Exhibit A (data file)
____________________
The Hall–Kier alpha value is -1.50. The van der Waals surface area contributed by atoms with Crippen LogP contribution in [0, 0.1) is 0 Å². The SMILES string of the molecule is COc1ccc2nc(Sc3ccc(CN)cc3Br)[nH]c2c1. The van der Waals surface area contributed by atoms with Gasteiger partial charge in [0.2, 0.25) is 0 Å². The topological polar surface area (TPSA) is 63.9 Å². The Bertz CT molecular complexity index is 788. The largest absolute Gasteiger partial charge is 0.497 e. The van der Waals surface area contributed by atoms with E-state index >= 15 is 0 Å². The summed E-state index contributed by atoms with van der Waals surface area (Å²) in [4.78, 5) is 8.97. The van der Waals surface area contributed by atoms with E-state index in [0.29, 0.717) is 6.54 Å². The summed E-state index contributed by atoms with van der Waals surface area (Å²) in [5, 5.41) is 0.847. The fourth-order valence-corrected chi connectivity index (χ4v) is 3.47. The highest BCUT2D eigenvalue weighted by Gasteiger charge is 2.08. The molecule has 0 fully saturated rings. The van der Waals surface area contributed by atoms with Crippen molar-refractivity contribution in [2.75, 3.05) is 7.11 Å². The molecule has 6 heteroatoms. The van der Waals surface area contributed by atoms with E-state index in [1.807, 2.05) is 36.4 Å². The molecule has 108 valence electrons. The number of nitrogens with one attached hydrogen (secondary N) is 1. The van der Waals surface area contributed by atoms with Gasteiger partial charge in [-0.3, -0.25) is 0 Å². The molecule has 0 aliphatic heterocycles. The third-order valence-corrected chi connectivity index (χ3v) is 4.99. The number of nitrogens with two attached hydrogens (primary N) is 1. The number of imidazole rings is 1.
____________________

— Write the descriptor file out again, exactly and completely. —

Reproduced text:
The Hall–Kier alpha value is -1.50. The van der Waals surface area contributed by atoms with Crippen LogP contribution in [0, 0.1) is 0 Å². The SMILES string of the molecule is COc1ccc2nc(Sc3ccc(CN)cc3Br)[nH]c2c1. The van der Waals surface area contributed by atoms with Gasteiger partial charge in [0.2, 0.25) is 0 Å². The topological polar surface area (TPSA) is 63.9 Å². The Bertz CT molecular complexity index is 788. The largest absolute Gasteiger partial charge is 0.497 e. The van der Waals surface area contributed by atoms with E-state index >= 15 is 0 Å². The summed E-state index contributed by atoms with van der Waals surface area (Å²) in [4.78, 5) is 8.97. The van der Waals surface area contributed by atoms with E-state index in [0.29, 0.717) is 6.54 Å². The summed E-state index contributed by atoms with van der Waals surface area (Å²) in [5, 5.41) is 0.847. The fourth-order valence-corrected chi connectivity index (χ4v) is 3.47. The highest BCUT2D eigenvalue weighted by Gasteiger charge is 2.08. The molecule has 0 fully saturated rings. The van der Waals surface area contributed by atoms with Crippen molar-refractivity contribution in [2.75, 3.05) is 7.11 Å². The molecule has 6 heteroatoms. The van der Waals surface area contributed by atoms with E-state index in [1.807, 2.05) is 36.4 Å². The molecule has 108 valence electrons. The number of nitrogens with one attached hydrogen (secondary N) is 1. The van der Waals surface area contributed by atoms with Gasteiger partial charge in [-0.3, -0.25) is 0 Å². The molecule has 0 aliphatic heterocycles. The third-order valence-corrected chi connectivity index (χ3v) is 4.99. The number of nitrogens with two attached hydrogens (primary N) is 1. The number of imidazole rings is 1.